It also proposes elimination of the requirement for foreign investors to implement strategic investment through the direct issuance of new shares via listed companies. It says the required shareholding ratio of foreign firms that plan strategic investment through agreed-on transfers will be reduced from 10 percent to 5 percent.
“As a major country in the global industrial and supply chains, China bears an important responsibility for global economic stability. Lowering the threshold will promote the optimal allocation of Chinese and foreign resources and also drive the diversification of equity,” Dong Shaopeng, an adviser to the China Securities Regulatory Commission, told Global Times.
In addition, the State Administration of Foreign Exchange also issued new rules on May 7 to scrap quotas on the dollar-denominated qualified foreign institutional investor (QFII) scheme and its renminbi-denominated sibling RQFII, simplify the procedures for qualified investors’ repatriation of securities investment income, and create a sound policy environment for further internationalization of A-shares.
Since April 1, the authorities also scrapped the limitations on the ratio of foreign shareholdings in securities and fund management firms. The move had been originally scheduled for December but was advanced.
While domestic policies have laid a solid foundation for foreign capital inflow into the A-share market, the inclusion of Chinese stocks and bonds on global indexes such as the MSCI, FTSE Russell and S&P Dow Jones also plays a crucial role.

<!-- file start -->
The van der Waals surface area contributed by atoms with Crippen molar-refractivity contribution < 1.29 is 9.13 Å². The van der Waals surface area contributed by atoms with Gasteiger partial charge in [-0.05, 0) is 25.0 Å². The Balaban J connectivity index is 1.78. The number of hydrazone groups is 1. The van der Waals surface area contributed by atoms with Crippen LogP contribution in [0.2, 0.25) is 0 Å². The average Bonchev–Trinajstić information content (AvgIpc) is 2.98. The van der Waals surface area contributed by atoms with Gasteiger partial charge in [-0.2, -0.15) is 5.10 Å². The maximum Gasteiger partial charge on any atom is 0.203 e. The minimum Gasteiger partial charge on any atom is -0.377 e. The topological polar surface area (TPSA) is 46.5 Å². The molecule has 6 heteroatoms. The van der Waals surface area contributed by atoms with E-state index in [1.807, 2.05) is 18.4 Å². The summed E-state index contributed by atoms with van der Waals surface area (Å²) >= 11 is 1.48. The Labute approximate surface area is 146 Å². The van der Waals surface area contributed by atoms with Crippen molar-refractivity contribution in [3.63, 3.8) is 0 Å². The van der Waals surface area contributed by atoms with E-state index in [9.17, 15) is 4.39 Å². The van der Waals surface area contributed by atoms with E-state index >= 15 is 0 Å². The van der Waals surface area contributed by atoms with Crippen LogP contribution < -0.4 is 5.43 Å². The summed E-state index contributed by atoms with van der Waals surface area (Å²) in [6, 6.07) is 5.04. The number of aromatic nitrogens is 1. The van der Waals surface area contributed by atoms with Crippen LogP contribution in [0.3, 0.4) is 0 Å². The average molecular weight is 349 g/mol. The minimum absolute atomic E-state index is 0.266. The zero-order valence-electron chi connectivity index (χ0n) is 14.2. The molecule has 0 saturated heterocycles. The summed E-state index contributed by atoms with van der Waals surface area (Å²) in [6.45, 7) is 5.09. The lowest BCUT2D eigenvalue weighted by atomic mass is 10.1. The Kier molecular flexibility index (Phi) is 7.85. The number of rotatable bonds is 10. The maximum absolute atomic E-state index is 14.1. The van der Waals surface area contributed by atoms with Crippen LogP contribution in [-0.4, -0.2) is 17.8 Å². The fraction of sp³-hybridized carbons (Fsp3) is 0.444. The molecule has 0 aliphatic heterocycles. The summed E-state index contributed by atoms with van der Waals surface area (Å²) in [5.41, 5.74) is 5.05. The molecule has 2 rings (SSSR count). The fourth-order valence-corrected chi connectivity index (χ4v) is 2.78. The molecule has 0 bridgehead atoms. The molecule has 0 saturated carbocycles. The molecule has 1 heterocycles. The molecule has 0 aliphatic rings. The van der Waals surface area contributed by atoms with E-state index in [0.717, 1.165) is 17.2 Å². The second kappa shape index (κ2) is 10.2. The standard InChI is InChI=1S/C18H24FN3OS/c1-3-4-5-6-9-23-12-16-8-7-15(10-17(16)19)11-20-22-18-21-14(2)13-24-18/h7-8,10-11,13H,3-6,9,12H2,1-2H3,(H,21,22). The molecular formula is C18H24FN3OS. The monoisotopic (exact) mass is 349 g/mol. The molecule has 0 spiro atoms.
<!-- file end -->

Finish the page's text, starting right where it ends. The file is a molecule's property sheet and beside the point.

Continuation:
“After China’s inclusion into the three indexes, foreign capitals have been flowing into the Chinese market either actively or passively. Moreover, since the estimated value of A-shares is at the bottom of the global capital markets, they are attractive for foreign investors,” Yang Delong, chief economist of First Seafront Fund, told JRJ.com, an information provider for investors.
He said since some foreign index funds design their products in line with the three global indexes, as more A-shares join the indexes, these index funds will passively allocate A-shares. The benchmark of hedge funds’ performance is also in alignment with the three global indexes, thus as more A-shares join them, active capitals will also allocate A-shares. That’s why foreign capital has been continuously flowing into the market.